Political participation of women has changed since 2005 when Uganda, under donor pressure, opened political space to allow political parties in a country that had been largely a one-party state. With these new political changes, more women found space to engage in politics.
Uganda's President Yoweri Museveni took power in 1986 after a five-year guerilla war. His rule has been marked by steady economic growth and relative stability in the southern part of the country, but Northern Uganda has seen persistent conflict since he came to power. Thousands have lost their lives in the fight against the Lord's Resistance Army rebels.
Museveni's government has been marred with corruption, tribalism, and nepotism. Corruption scandals include the swindling of Global Fund money intended for HIV/AIDS and Malaria patients. Museveni himself crafted an amendment to the Ugandan constitution removing presidential term limits, and Uganda faces a possible life presidency situation that many fear will lead to political instability. Yet, according to the President, he is the only Ugandan with a vision to lead the country.
While Museveni criticized his predecessors for using the army as their personal asset, he has not done any better. There is fear that even if an opposition candidate wins the presidential election in February, the partisan army would never allow him or her to come to power.
Late last year four opposition parties came together and formed the Inter-Party Cooperation (IPC), a loose coalition to field a united stand in next general elections. Although opposition party leadership does not include a woman, for the last eight months the name of IPC has been upheld by women.
Ingrid Turinawe is a head of the women's league of the main opposition party Forum for Democratic Change (FDC). Turinawe also heads the women's wing of the IPC. She has called for the government to disband Uganda's current Electoral Commission saying it is incapable of delivering a free and fair presidential election.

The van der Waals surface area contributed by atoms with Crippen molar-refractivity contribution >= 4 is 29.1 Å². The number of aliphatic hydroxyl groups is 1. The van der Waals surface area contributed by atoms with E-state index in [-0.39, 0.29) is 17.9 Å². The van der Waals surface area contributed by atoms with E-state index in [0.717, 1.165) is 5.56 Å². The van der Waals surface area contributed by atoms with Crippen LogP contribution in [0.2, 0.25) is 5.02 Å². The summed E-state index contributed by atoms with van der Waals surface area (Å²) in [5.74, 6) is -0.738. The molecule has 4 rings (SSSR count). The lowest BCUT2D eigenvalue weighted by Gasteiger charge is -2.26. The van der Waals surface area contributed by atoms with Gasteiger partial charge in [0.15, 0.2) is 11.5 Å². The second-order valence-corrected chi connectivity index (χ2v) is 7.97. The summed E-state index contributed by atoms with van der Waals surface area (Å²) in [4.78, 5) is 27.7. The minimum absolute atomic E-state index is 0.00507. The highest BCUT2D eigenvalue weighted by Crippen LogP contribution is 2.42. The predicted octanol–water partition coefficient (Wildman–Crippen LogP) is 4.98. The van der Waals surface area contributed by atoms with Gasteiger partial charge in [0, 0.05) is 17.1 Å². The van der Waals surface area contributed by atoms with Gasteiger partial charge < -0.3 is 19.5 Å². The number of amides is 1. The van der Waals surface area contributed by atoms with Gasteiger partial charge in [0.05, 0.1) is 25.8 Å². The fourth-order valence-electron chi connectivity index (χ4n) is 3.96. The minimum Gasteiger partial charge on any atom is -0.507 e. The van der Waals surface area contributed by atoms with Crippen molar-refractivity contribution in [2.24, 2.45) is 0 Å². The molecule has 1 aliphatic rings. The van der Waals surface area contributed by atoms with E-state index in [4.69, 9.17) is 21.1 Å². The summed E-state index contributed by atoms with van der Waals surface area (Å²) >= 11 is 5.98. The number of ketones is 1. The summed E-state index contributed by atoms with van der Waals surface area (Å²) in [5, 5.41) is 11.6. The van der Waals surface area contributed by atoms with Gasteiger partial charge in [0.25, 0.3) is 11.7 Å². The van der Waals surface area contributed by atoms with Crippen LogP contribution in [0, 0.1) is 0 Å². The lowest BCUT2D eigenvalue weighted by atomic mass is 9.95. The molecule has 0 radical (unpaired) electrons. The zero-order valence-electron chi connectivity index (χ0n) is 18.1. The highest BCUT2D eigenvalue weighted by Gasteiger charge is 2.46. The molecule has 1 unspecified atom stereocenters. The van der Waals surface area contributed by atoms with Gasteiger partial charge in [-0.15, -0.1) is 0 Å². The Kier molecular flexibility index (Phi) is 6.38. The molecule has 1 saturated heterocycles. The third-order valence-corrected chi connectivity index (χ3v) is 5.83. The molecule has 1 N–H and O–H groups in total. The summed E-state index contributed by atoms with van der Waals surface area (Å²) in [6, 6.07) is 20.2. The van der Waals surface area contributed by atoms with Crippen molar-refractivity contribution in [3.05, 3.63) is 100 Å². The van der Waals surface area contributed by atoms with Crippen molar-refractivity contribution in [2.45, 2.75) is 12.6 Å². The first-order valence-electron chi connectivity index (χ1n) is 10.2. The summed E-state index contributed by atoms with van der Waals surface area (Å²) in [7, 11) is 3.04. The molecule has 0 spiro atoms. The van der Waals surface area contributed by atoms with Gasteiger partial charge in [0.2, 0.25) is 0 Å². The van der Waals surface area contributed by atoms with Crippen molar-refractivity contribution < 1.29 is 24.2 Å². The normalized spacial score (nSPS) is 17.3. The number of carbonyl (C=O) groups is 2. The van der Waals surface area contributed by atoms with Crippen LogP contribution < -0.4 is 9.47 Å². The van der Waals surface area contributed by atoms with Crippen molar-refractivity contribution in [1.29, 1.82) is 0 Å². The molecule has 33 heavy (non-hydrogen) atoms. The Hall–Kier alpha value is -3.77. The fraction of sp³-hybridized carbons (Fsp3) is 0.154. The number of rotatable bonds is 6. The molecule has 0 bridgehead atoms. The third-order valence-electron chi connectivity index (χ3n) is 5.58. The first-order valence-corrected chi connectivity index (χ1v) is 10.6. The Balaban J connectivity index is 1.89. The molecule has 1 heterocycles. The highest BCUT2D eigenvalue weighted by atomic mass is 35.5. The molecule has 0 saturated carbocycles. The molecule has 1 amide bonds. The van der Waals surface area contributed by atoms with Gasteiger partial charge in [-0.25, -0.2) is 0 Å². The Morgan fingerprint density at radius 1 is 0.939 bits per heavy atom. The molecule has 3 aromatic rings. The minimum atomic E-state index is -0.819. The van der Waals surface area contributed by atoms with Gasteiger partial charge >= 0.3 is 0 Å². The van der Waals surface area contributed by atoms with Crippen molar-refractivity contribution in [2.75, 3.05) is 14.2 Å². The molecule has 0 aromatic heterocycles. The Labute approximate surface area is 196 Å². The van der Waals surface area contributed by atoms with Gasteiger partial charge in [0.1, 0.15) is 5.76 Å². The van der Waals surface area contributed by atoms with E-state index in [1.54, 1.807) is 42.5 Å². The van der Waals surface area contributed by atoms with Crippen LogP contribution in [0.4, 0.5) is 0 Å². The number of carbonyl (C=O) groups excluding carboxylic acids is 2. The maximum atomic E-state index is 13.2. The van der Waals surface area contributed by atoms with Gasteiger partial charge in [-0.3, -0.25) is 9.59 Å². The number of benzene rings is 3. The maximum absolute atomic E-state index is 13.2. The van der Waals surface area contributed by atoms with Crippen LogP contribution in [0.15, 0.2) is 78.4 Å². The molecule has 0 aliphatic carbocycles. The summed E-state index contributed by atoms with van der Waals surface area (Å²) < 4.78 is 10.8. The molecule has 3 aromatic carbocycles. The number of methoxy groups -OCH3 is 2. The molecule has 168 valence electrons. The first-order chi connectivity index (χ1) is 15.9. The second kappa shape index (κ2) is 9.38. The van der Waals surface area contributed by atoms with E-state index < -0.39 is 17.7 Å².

The Supreme Court has pronounced that the last two presidential elections in 2001 and 2006 were not free and fair. Despite this, President Museveni extended the tenure for the current Electoral Commission (EC) heads.
Upon the extension, Turinawe and other women brought a campaign called Women for Peace in response to what they call “a move to rig elections.” Turinawe told me, “It is a commission which is biased, which has rigged elections before. It was ruled by courts of law to be incompetent therefore we feel it will not perform any better in 2011.”
The women also formed the National Alliance for Free and Fair Elections (NAFFE), a pressure group with the aim of raising the flag on the EC.
On January 18, the women marched to the EC offices in Kampala calling for the resignation of the EC boss Badru Kiggundu. This was the first time any group mobilized against the Electoral Commission re-appointments. They were met with sticks and guns from the police and in the end 33 women were arrested, but not without being beaten and undressed in a deliberate attempt to humiliate the women. The group has since staged several demonstrations across the country.
On June 14, at one of their appearances at court, the IPC women arrived clad in T-shirts that continued their campaign against the EC. Roughed up again, it was reported that the police tried to undress members of the group and Turinawe and three other women were sprayed with what doctors called a “dangerous chemical” that left them unconscious and hospitalized for a week.